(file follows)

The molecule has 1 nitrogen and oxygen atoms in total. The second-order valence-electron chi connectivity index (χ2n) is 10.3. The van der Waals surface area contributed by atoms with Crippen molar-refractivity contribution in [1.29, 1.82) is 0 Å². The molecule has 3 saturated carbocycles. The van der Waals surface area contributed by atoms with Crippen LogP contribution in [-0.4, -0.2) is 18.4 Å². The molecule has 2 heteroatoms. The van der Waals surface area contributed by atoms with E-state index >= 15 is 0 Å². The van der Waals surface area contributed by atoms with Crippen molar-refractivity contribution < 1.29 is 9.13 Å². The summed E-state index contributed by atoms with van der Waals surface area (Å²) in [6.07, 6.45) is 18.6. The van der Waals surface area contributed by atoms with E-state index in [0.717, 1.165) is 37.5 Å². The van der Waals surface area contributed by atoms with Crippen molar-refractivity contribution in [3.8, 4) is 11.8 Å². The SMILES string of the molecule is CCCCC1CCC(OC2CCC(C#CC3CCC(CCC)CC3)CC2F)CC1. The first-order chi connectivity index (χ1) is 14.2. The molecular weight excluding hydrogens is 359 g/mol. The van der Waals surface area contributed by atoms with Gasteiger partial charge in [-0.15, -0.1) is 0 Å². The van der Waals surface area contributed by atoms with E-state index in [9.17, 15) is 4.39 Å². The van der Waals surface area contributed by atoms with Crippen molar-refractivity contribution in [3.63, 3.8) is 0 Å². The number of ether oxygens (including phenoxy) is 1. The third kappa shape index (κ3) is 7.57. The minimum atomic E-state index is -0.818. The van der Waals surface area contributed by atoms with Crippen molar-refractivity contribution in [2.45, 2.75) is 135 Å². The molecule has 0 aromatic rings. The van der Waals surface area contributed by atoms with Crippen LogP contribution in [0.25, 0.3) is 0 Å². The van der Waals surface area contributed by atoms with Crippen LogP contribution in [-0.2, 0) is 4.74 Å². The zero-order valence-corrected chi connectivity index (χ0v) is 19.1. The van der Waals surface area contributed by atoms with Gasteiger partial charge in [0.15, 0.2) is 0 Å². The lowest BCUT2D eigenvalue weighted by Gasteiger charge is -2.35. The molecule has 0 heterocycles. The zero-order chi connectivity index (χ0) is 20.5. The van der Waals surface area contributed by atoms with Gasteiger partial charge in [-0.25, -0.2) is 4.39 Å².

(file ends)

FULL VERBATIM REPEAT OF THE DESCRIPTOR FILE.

The molecule has 1 nitrogen and oxygen atoms in total. The second-order valence-electron chi connectivity index (χ2n) is 10.3. The van der Waals surface area contributed by atoms with Crippen molar-refractivity contribution in [1.29, 1.82) is 0 Å². The molecule has 3 saturated carbocycles. The van der Waals surface area contributed by atoms with Crippen LogP contribution in [-0.4, -0.2) is 18.4 Å². The molecule has 2 heteroatoms. The van der Waals surface area contributed by atoms with E-state index >= 15 is 0 Å². The van der Waals surface area contributed by atoms with Crippen molar-refractivity contribution < 1.29 is 9.13 Å². The summed E-state index contributed by atoms with van der Waals surface area (Å²) in [6.07, 6.45) is 18.6. The van der Waals surface area contributed by atoms with E-state index in [0.717, 1.165) is 37.5 Å². The van der Waals surface area contributed by atoms with Crippen molar-refractivity contribution in [3.8, 4) is 11.8 Å². The SMILES string of the molecule is CCCCC1CCC(OC2CCC(C#CC3CCC(CCC)CC3)CC2F)CC1. The first-order chi connectivity index (χ1) is 14.2. The molecular weight excluding hydrogens is 359 g/mol. The van der Waals surface area contributed by atoms with Gasteiger partial charge in [-0.15, -0.1) is 0 Å². The van der Waals surface area contributed by atoms with E-state index in [9.17, 15) is 4.39 Å². The van der Waals surface area contributed by atoms with Crippen molar-refractivity contribution in [3.63, 3.8) is 0 Å². The number of ether oxygens (including phenoxy) is 1. The third kappa shape index (κ3) is 7.57. The minimum atomic E-state index is -0.818. The van der Waals surface area contributed by atoms with Crippen molar-refractivity contribution in [2.45, 2.75) is 135 Å². The molecule has 0 aromatic rings. The van der Waals surface area contributed by atoms with Crippen LogP contribution in [0.25, 0.3) is 0 Å². The van der Waals surface area contributed by atoms with Crippen LogP contribution in [-0.2, 0) is 4.74 Å². The zero-order valence-corrected chi connectivity index (χ0v) is 19.1. The van der Waals surface area contributed by atoms with Gasteiger partial charge in [0.15, 0.2) is 0 Å². The lowest BCUT2D eigenvalue weighted by Gasteiger charge is -2.35. The molecule has 0 heterocycles. The zero-order chi connectivity index (χ0) is 20.5. The van der Waals surface area contributed by atoms with Gasteiger partial charge in [-0.25, -0.2) is 4.39 Å².